My name is Brother M—. I grew up Presbyterian, though faith in my upbringing was more about appearances and formality than about the real, living faith that can guide the soul between death and life. My parents sent me to a Catholic school, not because they wanted me to have a religious education, but because the Catholic schools were better than the public schools; I was excused from the religion classes. I graduated from the University of Minnesota and finished law school summa cum laude. I scored in the top percentile on the Minnesota bar exam, and went on to an influential Minneapolis law firm. I bought a house in Minnetonka, a big three story house not on the lake, but on a lake with two and a half acres of land covered in gorgeous pine and birch. I bought a Mercedes Benz, a convertible and a boat, built an indoor pool with a gym and a sauna, and rented a cottage on the north shore.
Like many of the young attorneys at the firm, I drank a lot. And one night, after a party at my friend Jake's, I went for a drive with my girl friend, N—. I'd been drinking, but I didn't feel drunk, and I'd driven after many parties before without incident. There was one curve in the road between Jake's house and my place where I'd always thought anything could happen. I should have known better, but that night I was excited, driving the convertible with N—. As I rounded the curve it frustrated me to have to slow down for an old man puttering along in an ancient Chevrolet. I was sure I could pass him easily. The next thing I knew, I was staring into the headlights of a big black sedan.
I remember swerving to miss the sedan. The next thing I remember was that everything was incredibly quiet and the car was stopped. There was no one in sight. No sedan, no Chevrolet. And then I saw a twisted old oak sprouting out of what used to be the front hood of my car. And then I looked at the seat next to me, and realized that N— was missing. Getting out of the car was a struggle because the seatbelt release mechanism was jammed. The car door was jammed too but the convertible roof was down, so I heaved myself over the door. And that's when I saw her in the moonlight, about sixty feet in front of the car, lying face down in the grass. She was sprawled out like a rag doll, too still to be alive. And then all I could think was that this couldn't be happening to me, that there must be some way to go back. I must be dreaming.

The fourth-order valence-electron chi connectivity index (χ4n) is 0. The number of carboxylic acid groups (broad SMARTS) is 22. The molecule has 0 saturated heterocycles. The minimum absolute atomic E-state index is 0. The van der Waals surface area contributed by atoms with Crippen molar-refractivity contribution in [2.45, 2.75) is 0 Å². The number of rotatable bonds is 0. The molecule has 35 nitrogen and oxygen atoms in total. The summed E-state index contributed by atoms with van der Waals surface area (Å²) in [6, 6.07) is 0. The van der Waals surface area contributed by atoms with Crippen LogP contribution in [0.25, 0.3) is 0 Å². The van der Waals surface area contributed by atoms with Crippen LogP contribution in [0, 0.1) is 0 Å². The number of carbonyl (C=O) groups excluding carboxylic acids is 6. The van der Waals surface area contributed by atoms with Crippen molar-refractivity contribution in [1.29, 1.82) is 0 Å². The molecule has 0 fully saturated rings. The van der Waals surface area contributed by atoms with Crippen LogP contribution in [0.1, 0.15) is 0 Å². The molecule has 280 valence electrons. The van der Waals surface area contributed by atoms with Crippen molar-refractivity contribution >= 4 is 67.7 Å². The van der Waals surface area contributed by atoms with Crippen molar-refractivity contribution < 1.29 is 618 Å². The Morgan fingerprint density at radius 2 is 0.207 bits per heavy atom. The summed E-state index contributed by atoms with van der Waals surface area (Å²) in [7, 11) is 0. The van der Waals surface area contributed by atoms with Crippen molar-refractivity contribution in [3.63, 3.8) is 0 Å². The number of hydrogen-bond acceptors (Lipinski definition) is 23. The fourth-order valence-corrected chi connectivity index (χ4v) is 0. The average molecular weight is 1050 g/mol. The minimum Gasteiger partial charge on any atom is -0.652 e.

I called Jake on my cell phone. I said, "Jake, I need your help."
And he said, "Slow down, calm down. What happened?"
I said, "There's been an accident, a really bad accident. And N—, I think she's dead."
He said, "Are you sure she's dead? Have you called an ambulance?"
"She's not breathing, Jake. I think it's too late for an ambulance."
Jake told me to take a deep breath, he could barely understand me. He said he would call an ambulance for me and he would be right there. And the last thing he told me before he hung up was, "If the police arrive before I do, don't take a blood test or a breathalizer, don't talk to them. Just tell them you want to talk to your lawyer first . . ."
Jake handled everything for me. Since I refused the blood alcohol tests, it was up to the jury to decide whether or not I was actually drunk. Jake represented me in court and skillfully portrayed the police as a troop of insensitive yokels, and me in deep mourning, needlessly harassed. He brought witnesses from the party who swore I was sober when I left. And the jury believed enough to acquit me.